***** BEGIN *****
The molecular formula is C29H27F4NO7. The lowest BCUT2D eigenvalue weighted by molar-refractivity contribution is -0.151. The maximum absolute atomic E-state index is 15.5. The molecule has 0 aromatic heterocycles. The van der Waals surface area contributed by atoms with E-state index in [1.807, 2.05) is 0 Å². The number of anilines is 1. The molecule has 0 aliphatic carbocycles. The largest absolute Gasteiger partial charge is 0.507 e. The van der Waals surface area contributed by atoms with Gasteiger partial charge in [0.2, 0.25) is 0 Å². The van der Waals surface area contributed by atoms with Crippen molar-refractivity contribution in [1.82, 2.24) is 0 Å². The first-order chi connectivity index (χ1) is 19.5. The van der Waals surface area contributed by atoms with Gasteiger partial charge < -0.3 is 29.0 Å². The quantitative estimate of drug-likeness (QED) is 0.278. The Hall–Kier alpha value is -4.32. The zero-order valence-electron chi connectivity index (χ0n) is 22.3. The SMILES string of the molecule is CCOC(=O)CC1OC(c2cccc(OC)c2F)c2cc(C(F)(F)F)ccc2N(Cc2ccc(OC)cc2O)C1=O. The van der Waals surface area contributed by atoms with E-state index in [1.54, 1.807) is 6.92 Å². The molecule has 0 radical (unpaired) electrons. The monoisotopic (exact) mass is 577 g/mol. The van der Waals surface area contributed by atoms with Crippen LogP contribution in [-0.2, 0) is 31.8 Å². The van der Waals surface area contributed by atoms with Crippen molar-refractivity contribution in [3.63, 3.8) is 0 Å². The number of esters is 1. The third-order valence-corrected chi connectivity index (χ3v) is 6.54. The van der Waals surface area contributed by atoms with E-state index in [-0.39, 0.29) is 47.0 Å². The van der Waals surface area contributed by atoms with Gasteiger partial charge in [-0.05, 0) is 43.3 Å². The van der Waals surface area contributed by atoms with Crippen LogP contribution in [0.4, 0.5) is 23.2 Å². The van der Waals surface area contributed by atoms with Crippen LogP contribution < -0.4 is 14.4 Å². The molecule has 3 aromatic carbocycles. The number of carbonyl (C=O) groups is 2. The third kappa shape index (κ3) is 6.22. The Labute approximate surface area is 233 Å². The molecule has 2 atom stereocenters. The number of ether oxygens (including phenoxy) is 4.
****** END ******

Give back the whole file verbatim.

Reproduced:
The molecular formula is C29H27F4NO7. The lowest BCUT2D eigenvalue weighted by molar-refractivity contribution is -0.151. The maximum absolute atomic E-state index is 15.5. The molecule has 0 aromatic heterocycles. The van der Waals surface area contributed by atoms with E-state index in [1.807, 2.05) is 0 Å². The number of anilines is 1. The molecule has 0 aliphatic carbocycles. The largest absolute Gasteiger partial charge is 0.507 e. The van der Waals surface area contributed by atoms with Gasteiger partial charge in [0.2, 0.25) is 0 Å². The van der Waals surface area contributed by atoms with Crippen molar-refractivity contribution in [1.82, 2.24) is 0 Å². The first-order chi connectivity index (χ1) is 19.5. The van der Waals surface area contributed by atoms with Gasteiger partial charge < -0.3 is 29.0 Å². The quantitative estimate of drug-likeness (QED) is 0.278. The Hall–Kier alpha value is -4.32. The zero-order valence-electron chi connectivity index (χ0n) is 22.3. The SMILES string of the molecule is CCOC(=O)CC1OC(c2cccc(OC)c2F)c2cc(C(F)(F)F)ccc2N(Cc2ccc(OC)cc2O)C1=O. The van der Waals surface area contributed by atoms with E-state index in [1.54, 1.807) is 6.92 Å². The molecule has 0 radical (unpaired) electrons. The monoisotopic (exact) mass is 577 g/mol. The van der Waals surface area contributed by atoms with Crippen LogP contribution in [-0.2, 0) is 31.8 Å². The van der Waals surface area contributed by atoms with Crippen molar-refractivity contribution in [3.63, 3.8) is 0 Å². The number of esters is 1. The third-order valence-corrected chi connectivity index (χ3v) is 6.54. The van der Waals surface area contributed by atoms with E-state index in [-0.39, 0.29) is 47.0 Å². The van der Waals surface area contributed by atoms with Gasteiger partial charge in [-0.05, 0) is 43.3 Å². The van der Waals surface area contributed by atoms with Crippen LogP contribution in [0.4, 0.5) is 23.2 Å². The van der Waals surface area contributed by atoms with Crippen LogP contribution < -0.4 is 14.4 Å². The molecule has 3 aromatic carbocycles. The number of carbonyl (C=O) groups is 2. The third kappa shape index (κ3) is 6.22. The Labute approximate surface area is 233 Å². The molecule has 2 atom stereocenters. The number of ether oxygens (including phenoxy) is 4.